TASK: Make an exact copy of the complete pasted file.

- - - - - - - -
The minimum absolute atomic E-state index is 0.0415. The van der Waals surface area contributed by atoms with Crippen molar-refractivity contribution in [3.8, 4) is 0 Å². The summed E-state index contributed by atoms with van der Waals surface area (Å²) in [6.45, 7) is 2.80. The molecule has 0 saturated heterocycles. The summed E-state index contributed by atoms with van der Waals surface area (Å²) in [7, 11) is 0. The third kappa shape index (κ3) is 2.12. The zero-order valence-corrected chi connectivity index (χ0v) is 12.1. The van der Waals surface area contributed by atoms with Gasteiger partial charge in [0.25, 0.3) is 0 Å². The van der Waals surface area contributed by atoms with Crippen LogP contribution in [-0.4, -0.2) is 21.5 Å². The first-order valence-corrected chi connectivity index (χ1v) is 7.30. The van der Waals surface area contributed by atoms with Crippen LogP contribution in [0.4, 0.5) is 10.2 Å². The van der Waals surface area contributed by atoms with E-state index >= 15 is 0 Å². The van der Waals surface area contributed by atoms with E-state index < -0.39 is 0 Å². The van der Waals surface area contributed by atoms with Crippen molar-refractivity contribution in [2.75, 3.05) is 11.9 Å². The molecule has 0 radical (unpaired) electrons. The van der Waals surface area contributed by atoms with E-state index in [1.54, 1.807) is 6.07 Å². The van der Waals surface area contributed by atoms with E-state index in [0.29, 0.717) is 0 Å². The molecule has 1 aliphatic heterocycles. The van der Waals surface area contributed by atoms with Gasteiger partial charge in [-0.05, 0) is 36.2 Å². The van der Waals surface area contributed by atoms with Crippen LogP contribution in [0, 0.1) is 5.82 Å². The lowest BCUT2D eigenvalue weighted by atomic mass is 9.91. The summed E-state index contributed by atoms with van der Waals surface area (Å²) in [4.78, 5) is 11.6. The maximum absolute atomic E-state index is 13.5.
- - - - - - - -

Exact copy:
The minimum absolute atomic E-state index is 0.0415. The van der Waals surface area contributed by atoms with Crippen molar-refractivity contribution in [3.8, 4) is 0 Å². The summed E-state index contributed by atoms with van der Waals surface area (Å²) in [6.45, 7) is 2.80. The molecule has 0 saturated heterocycles. The summed E-state index contributed by atoms with van der Waals surface area (Å²) in [7, 11) is 0. The third kappa shape index (κ3) is 2.12. The zero-order valence-corrected chi connectivity index (χ0v) is 12.1. The van der Waals surface area contributed by atoms with Gasteiger partial charge in [0.25, 0.3) is 0 Å². The van der Waals surface area contributed by atoms with Crippen LogP contribution in [-0.4, -0.2) is 21.5 Å². The first-order valence-corrected chi connectivity index (χ1v) is 7.30. The van der Waals surface area contributed by atoms with Crippen LogP contribution in [0.4, 0.5) is 10.2 Å². The van der Waals surface area contributed by atoms with E-state index >= 15 is 0 Å². The van der Waals surface area contributed by atoms with E-state index < -0.39 is 0 Å². The van der Waals surface area contributed by atoms with Crippen molar-refractivity contribution in [2.75, 3.05) is 11.9 Å². The molecule has 0 radical (unpaired) electrons. The van der Waals surface area contributed by atoms with E-state index in [1.54, 1.807) is 6.07 Å². The van der Waals surface area contributed by atoms with E-state index in [0.29, 0.717) is 0 Å². The molecule has 1 aliphatic heterocycles. The van der Waals surface area contributed by atoms with Gasteiger partial charge in [-0.05, 0) is 36.2 Å². The van der Waals surface area contributed by atoms with Crippen LogP contribution in [0, 0.1) is 5.82 Å². The lowest BCUT2D eigenvalue weighted by atomic mass is 9.91. The summed E-state index contributed by atoms with van der Waals surface area (Å²) in [4.78, 5) is 11.6. The maximum absolute atomic E-state index is 13.5.